In 1932, Assyrians refused to become part of the newly formed state of Iraq and instead demanded their recognition as a nation within a nation. The Assyrian leader Mar Eshai Shimun XXIII asked the League of Nations to recognize the right of Assyrians to govern the area known as the "Assyrian triangle" in northern Iraq. The Assyrians suffered the Simele Massacre, where thousands of unarmed villagers (men, women and children) were slaughtered by joint Arab-Kurdish forces of the Iraqi Army. These massacres followed a clash between Assyrian tribesmen and the Iraqi army, where the Iraqi forces suffered a defeat after trying to disarm the Assyrians, whom they feared would attempt to secede from Iraq. Armed Assyrian Levies were prevented by the British from going to the aid of these defenceless civilians.[24] Eventually this led to the Iraqi government to commit its first of many massacres against its unarmed minority populations (see Simele massacre).[25]

The Assyrian Levies were founded by the British in 1928, with ancient Assyrian military rankings, such as Rab-shakeh, Rab-talia and Tartan, being revived for the first time in millennia for this force. The Assyrians were prized by the British rulers for their fighting qualities, loyalty, bravery and discipline, and were used to help the British put down insurrections among the Arabs and Kurds, guard the borders with Iran and Turkey and protect British military installations.[26]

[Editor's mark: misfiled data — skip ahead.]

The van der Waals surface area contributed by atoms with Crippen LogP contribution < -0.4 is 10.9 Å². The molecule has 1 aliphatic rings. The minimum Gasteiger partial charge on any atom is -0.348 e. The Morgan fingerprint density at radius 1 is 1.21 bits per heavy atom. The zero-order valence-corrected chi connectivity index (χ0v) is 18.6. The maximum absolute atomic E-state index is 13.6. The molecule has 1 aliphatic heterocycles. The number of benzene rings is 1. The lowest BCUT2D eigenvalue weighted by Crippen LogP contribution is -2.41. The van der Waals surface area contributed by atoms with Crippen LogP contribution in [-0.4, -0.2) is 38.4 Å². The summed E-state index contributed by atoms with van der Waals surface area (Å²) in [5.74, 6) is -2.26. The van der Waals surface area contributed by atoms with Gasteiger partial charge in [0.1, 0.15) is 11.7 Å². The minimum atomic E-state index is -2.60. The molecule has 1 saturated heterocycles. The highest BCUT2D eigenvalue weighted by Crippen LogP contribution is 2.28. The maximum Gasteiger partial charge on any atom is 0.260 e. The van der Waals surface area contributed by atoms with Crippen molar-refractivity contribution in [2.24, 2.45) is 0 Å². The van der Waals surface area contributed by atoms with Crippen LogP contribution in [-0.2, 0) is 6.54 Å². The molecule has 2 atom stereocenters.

The Assyrians were allied with the British during World War II, with eleven Assyrian companies seeing action in Palestine/Israel and another four serving in Cyprus. The Parachute Company was attached to the Royal Marine Commando and Assyrian Paratroopers were involved in fighting in Albania, Italy and Greece. Assyrians played a major role in the victory over Arab-Iraqi forces at the Battle of Habbaniya and Anglo-Iraq war in 1941, when the Iraqi government decided to join WW2 on the side of Nazi Germany. The British presence in Iraq lasted until 1954, and Assyrian Levies remained attached to British forces until this time.